|The Life of JOHN STOW. ||xxvi
was not permitted a Resting Place for his Bones there in his own Vault, being
to make room for another, was a severe but just Reflection upon those that were
that Ingratitude and Inhumanity. Thomas Lodge, sometime Maior was, buried in
and Monuments for him set up in the Place of Keble's Monument.
Again, he noted it as a Mark of great Ingratitude upon the Parish of St. Michael
that the Tombs there on the North side of the Choir, of Robert Drope, sometime
the Lady Lisle, sometime Wife of the said Drope, were pulled down, and no
remaining of them: and one Peter Houghton laid in their Vault: Both which had
considerable Benefactors to that Parish, and Church. She gave her great
the Appurtenences: Which her Executors assured to the Parson and Churchwardens
their Successors, to keep Yearly her Obit or Anniversary: Part to be spent on
the Poor, and
the rest of the Profits to be employed in the Reparation of the Church. And
called the Lady Lisle's Lands, the Parish enjoyed for many Years, having let a
Lease of it
for 60 Years at the Rent of 8l. 13s. 4d. Notwithstanding, afterwards they gave
it up as
Chauntry Land, and wronged themselves. This was the Parish's Disregard and most
ingrateful slight of this good Lady (which Stow leaves upon Record) to reject
Remembrance of Her, by letting her Monument perish, and of her Gift to be so
And Drope's and his Lady.
Such a Hint of Ingratitude he gave those that were concerned in it, concerning
Allen in King Henry the Eighth's time, who was the Founder of Mercers Chapel,
very fair and beautiful Building; and was himself buried there with a Tomb over
Which was afterwards removed into the Church belonging to the Hospital of St.
Acars: And his Body-Room divided into Shops, let out for Rent. And his Tomb is
since utterly gone into Oblivion: And his Memory must have been lost as well as
Monument, had it not been preserved by good Mr. Stow in his Survey.
And Sir John Allen's Tomb removed.
Further, for this Sacrilege towards Monuments, he leaveth a Sarcastical Reproach
Parish and Churchwardens of Alhallows Staining; where he speaks
down their Monuments, and sweeping them out of their Church: and that the
Churchwardens were forced to make a large Account for Brooms, viz. twelve
besides the carying away of the Stones and Brass thereof at their own
The Monuments in Staining Church. Langb.
He left also a Mark of Ignominy, on one who was Vicar of Shorditch (his Name was
Hanmer) on the same sacrilegious Account.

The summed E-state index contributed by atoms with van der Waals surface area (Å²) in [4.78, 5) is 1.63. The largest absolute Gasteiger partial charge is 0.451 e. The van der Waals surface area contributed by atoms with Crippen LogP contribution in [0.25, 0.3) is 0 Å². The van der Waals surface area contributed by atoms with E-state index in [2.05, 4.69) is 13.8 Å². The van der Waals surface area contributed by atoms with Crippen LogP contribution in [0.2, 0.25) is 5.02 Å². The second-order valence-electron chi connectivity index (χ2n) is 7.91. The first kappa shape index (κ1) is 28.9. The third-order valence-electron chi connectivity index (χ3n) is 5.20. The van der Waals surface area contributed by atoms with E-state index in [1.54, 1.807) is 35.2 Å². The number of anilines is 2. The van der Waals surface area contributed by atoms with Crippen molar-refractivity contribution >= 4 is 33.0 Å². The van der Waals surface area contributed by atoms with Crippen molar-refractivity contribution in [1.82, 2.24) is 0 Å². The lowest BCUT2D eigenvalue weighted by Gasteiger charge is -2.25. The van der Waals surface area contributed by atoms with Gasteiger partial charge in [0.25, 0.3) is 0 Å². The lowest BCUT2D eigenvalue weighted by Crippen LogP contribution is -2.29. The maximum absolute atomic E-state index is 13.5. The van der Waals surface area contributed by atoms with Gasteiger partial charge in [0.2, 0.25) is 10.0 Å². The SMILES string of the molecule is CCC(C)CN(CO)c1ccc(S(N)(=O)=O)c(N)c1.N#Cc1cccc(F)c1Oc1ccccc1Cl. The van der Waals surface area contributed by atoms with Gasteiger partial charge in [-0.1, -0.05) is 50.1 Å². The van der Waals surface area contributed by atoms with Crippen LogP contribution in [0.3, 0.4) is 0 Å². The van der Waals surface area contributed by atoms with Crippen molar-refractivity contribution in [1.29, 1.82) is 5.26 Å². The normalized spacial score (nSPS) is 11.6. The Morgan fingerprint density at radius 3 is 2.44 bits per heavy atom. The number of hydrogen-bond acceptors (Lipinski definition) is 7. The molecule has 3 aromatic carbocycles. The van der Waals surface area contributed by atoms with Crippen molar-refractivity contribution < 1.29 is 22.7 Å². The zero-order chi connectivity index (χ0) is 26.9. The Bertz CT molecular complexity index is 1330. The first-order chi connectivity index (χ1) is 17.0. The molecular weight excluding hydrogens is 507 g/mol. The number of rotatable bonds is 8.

"Of late, saith he, a Vicar there,
Covetousness of the Brass, which
he converted into coined Silver, plucked up many Plates fixed on the Graves; and
Memory of such as had been buried under them. A great Injury, added he, both to
Living, and to the Dead: Forbidden by publick Proclamation in the Reign of our
Lady Q. Elizabeth. But not forborn of many, that either of a preposterous Zeal,
or of a
greedy Mind spare not to satisfy themselves by so wicked a Means."
Brass torn away from Graves in
And as it grieved him to see the Monuments in Churches so violated, so he was
grieved at the Overthrow of Churches themselves, and so many noble venerable
of Religion: And he could not forbear sometimes to express his Admiration of
antient Works, the Effects of former Piety and Devotion: and with as much
Modesty as he
could, to reprove such as pulled them down for their own Gain and Covetousness.
such a Touch he wiped the old Marquis of Winchester, who obtained the Augustin
London: or some other. To which belonged a most curious spired Steeple, small,
and strait, which Stow was mightily delighted with, and said, he had not seen
the like. The
small Spire of this Church had been overthrown by a Tempest of Wind An. 1362.
raised anew to that Beauty in which he had seen it. And so, said he, it might
had not private Benefit (the only Devourer of Antiquity) pulled it down. And
how the goodly Steeple, and all the East part of the Church was taken down, and
for one Man's Commodity raised in the Place; London, he said, had lost a goodly
Monument; and Time hereafter might more talk of it.
Grieved at the demoiishing of antient Churches
and Religious Structures.
There is one thing more I must take notice of in Mr. Stow's Temper; which
perhaps may be
lookt upon as a fond Thing in him, and not worthy troubling his Head about. It
he could not endure the high Turrets, and Buildings run up to a great Heighth,
Citizens in his Time (especially in Q. Elizabeth's Reign) laid out their Money
overtop and overlook their Neighbours, Such sort of advanced Works, both Towers
Chimneys, they built both in their Summer-Houses in Moorfields and in other
Places in the
Suburbs, and in their Dwelling Houses in the City it self. He compared them to
bearing great Shew but little Worth: and
"that they were like Midsummer
Towers, Turrets and Chimney Tops, not so much for Use and Profit as for Shew and
Pleasure; Bewraying, said he, the Vanities of Mens Minds. And that it was
unlike to the
Disposition of the antient Citizens, who delighted in the building of Hospitals,
Almshouses for the Poor: and therein both employed their Wits, and spent their
preferment of the common Commodity of this our City."
By which Words meaning
upbraid the Degeneracy of the
Disliked building high Turrets upon